Kindergartens, primary schools and international schools will resume face-to-face classes after Easter on April 19, while secondary schools will do so after candidates sitting for Hong Kong Diploma of Secondary Education exams have completed tests for their core subjects starting April 22.
Chief Executive Carrie Lam Cheng Yuet-ngor said authorities understand parents' frustration as having classes in school is very important for children, so the government decided to stick to the original plan of allowing students to return to school after the Easter holiday on April 19.
She also said the Education Bureau has discussed contingency plans with schools for the HKDSE exams, including postponing them to May, although authorities still aim to start the exam as scheduled on April 22.
After face-to-face classes resume, Lam said school staff and visitors will be required to present vaccine
passes to enter campuses.
"But we do not require students to get jabbed for them to have face-to-face classes as we respect their right to receive education," she said.
Lam said the first-dose coverage for those aged 12 to 19 has reached 95 percent and authorities aim to increase the vaccination rate for children aged three to 11 to 90 percent by end-April from the current 57 percent.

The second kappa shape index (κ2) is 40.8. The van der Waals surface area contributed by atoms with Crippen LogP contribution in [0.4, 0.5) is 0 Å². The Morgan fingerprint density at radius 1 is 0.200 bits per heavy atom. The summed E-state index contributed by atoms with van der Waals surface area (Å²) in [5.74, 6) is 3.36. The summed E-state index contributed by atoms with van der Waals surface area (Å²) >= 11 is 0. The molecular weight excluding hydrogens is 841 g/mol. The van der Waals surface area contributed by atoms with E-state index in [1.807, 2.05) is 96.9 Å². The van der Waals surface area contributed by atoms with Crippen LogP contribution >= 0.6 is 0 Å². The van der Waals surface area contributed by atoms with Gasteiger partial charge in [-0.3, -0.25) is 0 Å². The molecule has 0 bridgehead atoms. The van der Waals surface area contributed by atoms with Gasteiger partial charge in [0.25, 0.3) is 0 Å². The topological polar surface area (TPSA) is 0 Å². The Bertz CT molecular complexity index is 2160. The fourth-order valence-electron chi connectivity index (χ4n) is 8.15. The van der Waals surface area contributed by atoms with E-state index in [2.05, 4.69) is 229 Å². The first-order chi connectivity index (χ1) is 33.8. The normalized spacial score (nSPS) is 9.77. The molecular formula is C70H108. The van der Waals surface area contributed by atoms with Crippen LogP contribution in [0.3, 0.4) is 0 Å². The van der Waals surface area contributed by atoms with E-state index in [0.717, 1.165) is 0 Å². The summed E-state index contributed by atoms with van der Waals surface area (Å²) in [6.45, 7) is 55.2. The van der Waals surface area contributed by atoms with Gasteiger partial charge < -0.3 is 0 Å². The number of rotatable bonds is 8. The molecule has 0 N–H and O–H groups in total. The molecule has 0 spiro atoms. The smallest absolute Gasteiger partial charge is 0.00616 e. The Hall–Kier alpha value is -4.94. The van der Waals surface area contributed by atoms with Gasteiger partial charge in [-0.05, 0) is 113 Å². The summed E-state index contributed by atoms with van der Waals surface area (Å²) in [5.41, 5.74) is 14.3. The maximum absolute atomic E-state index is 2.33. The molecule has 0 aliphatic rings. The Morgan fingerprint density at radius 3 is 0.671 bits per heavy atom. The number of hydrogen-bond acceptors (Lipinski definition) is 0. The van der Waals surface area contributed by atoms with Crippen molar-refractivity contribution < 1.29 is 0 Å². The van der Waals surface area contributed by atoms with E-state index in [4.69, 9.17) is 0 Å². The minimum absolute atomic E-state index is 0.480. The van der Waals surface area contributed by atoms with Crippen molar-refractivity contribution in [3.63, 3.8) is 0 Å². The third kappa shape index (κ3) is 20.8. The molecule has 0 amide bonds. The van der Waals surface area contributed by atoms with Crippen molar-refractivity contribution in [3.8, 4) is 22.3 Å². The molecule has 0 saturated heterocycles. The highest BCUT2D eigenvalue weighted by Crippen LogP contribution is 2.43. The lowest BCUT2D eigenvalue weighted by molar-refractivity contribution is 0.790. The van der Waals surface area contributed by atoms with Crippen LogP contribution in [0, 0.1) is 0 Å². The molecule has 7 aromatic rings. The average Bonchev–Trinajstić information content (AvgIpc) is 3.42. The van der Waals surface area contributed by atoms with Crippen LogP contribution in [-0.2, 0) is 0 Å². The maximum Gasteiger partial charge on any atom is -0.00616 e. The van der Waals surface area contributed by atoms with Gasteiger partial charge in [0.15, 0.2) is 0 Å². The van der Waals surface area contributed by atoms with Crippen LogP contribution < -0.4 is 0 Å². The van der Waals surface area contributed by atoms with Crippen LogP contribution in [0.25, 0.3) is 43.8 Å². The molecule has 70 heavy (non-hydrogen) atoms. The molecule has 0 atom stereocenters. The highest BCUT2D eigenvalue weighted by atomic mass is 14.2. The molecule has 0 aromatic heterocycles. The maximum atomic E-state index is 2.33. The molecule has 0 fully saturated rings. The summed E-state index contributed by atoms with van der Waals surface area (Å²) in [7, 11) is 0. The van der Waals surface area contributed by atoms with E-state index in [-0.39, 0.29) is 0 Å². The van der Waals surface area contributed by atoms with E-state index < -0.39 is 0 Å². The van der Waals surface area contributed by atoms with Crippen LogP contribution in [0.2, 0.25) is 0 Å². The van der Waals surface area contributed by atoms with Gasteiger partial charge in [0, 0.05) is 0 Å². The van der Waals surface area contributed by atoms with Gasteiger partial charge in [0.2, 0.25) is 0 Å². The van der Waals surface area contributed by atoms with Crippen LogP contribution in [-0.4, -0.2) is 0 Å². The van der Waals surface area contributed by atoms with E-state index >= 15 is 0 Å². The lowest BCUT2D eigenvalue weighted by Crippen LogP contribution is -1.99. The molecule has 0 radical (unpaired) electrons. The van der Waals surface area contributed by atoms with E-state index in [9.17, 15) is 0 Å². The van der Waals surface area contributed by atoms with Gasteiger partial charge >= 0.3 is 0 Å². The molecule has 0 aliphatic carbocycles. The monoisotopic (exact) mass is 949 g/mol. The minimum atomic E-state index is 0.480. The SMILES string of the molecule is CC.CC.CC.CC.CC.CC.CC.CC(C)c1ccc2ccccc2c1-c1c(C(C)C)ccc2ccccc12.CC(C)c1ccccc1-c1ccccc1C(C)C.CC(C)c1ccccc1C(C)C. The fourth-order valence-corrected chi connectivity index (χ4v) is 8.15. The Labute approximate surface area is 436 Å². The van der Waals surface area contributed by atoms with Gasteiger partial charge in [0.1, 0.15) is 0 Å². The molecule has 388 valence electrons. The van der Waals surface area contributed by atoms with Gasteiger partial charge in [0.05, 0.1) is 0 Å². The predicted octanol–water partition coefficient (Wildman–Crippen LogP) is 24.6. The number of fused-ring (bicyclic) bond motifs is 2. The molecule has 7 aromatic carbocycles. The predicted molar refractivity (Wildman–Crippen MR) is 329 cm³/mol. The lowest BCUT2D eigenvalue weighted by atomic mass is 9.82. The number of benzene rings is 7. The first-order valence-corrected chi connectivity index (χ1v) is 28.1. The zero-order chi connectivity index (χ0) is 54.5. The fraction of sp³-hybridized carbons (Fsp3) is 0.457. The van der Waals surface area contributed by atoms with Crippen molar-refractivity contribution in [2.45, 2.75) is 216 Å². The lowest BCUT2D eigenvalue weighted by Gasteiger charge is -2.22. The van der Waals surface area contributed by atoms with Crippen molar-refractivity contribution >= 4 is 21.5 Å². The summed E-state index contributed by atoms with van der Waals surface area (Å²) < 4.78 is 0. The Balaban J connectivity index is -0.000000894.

"Getting the jabs can protect children and provide better immunity for schools, so children can resume more activities," Lam added.
Joseph Tsang Kay-yan, cochairman of the Medical Association's advisory committee on communicable diseases, said there could be risk of transmission at schools if the government fails to come up with arrangements to resume face-to-face classes in a gradual manner.
Tsang expects the pandemic will not be completely under control by April 19 and many students may not be vaccinated.
He said if the government resumes face-to-face classes, it should require schools to reduce the number of students in each class as well as school hours to lower the risk of transmission caused by students gathering.
Lawmaker Kitson Yang Wing-kit said the government should not resume face-to-face classes at kindergartens because young kids have not been vaccinated and are not stricter in their observance of personal hygiene.
Yang said the government should provide subsidies for kindergartens to set up air purifiers in classrooms.
He also said many parents have taken their children to the mainland due to the severe pandemic situation in Hong Kong and might not want their kids to return to the SAR as they worry the government may change its policy again. He added schools and kindergartens should allow students to choose between face-to-face and online classes.
The Hong Kong Examinations and Assessment Authority announced yesterday that exam admissions forms will be issued to candidates around early to mid-April if the DSE exams start on April 22 as scheduled.
Candidates will also receive rapid test kits from the authority. School candidates will receive the kits with the admission form from their schools, while private candidates will have to collect them from the authority's office. Candidates have to take rapid tests before starting the exam.